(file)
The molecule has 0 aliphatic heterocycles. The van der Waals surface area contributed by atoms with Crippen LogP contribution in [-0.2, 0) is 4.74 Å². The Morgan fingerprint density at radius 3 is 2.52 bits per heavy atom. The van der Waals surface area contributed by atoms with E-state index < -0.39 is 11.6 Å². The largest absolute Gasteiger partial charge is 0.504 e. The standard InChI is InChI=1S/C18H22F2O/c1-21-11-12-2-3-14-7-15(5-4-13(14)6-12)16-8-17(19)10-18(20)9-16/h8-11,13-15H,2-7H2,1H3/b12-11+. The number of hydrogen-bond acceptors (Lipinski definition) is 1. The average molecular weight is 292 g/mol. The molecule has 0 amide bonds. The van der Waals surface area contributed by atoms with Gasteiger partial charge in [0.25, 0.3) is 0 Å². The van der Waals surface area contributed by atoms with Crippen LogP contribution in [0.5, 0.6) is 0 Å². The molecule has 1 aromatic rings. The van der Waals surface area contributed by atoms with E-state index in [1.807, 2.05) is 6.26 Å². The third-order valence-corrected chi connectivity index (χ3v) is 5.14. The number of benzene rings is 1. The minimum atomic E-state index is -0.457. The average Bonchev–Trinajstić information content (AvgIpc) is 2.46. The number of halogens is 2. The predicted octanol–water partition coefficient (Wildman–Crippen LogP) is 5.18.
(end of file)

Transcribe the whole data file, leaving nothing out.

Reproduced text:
The molecule has 0 aliphatic heterocycles. The van der Waals surface area contributed by atoms with Crippen LogP contribution in [-0.2, 0) is 4.74 Å². The Morgan fingerprint density at radius 3 is 2.52 bits per heavy atom. The van der Waals surface area contributed by atoms with E-state index < -0.39 is 11.6 Å². The largest absolute Gasteiger partial charge is 0.504 e. The standard InChI is InChI=1S/C18H22F2O/c1-21-11-12-2-3-14-7-15(5-4-13(14)6-12)16-8-17(19)10-18(20)9-16/h8-11,13-15H,2-7H2,1H3/b12-11+. The number of hydrogen-bond acceptors (Lipinski definition) is 1. The average molecular weight is 292 g/mol. The molecule has 0 amide bonds. The van der Waals surface area contributed by atoms with Gasteiger partial charge in [0.25, 0.3) is 0 Å². The van der Waals surface area contributed by atoms with Crippen LogP contribution in [0.5, 0.6) is 0 Å². The molecule has 1 aromatic rings. The van der Waals surface area contributed by atoms with E-state index in [1.807, 2.05) is 6.26 Å². The third-order valence-corrected chi connectivity index (χ3v) is 5.14. The number of benzene rings is 1. The minimum atomic E-state index is -0.457. The average Bonchev–Trinajstić information content (AvgIpc) is 2.46. The number of halogens is 2. The predicted octanol–water partition coefficient (Wildman–Crippen LogP) is 5.18.